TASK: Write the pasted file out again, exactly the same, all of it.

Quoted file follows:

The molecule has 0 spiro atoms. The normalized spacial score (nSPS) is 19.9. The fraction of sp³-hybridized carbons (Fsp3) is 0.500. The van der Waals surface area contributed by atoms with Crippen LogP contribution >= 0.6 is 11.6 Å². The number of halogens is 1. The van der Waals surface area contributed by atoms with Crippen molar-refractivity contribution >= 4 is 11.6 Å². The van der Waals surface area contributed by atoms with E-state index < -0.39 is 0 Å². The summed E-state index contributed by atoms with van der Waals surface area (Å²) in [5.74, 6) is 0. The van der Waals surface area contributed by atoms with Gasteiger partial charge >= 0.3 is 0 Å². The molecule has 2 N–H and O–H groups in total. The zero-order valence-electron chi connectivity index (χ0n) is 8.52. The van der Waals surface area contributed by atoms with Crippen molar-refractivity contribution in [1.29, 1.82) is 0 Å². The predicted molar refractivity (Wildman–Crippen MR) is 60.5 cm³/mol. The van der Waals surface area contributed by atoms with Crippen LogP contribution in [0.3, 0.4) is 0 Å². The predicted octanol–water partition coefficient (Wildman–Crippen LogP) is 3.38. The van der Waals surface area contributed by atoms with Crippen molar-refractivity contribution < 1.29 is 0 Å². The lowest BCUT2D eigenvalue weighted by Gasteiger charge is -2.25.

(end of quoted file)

The molecule has 0 spiro atoms. The normalized spacial score (nSPS) is 19.9. The fraction of sp³-hybridized carbons (Fsp3) is 0.500. The van der Waals surface area contributed by atoms with Crippen LogP contribution >= 0.6 is 11.6 Å². The number of halogens is 1. The van der Waals surface area contributed by atoms with Crippen molar-refractivity contribution >= 4 is 11.6 Å². The van der Waals surface area contributed by atoms with E-state index < -0.39 is 0 Å². The summed E-state index contributed by atoms with van der Waals surface area (Å²) in [5.74, 6) is 0. The van der Waals surface area contributed by atoms with Gasteiger partial charge >= 0.3 is 0 Å². The molecule has 2 N–H and O–H groups in total. The zero-order valence-electron chi connectivity index (χ0n) is 8.52. The van der Waals surface area contributed by atoms with Crippen molar-refractivity contribution in [1.29, 1.82) is 0 Å². The predicted molar refractivity (Wildman–Crippen MR) is 60.5 cm³/mol. The van der Waals surface area contributed by atoms with Crippen LogP contribution in [0.3, 0.4) is 0 Å². The predicted octanol–water partition coefficient (Wildman–Crippen LogP) is 3.38. The van der Waals surface area contributed by atoms with Crippen molar-refractivity contribution < 1.29 is 0 Å². The lowest BCUT2D eigenvalue weighted by Gasteiger charge is -2.25.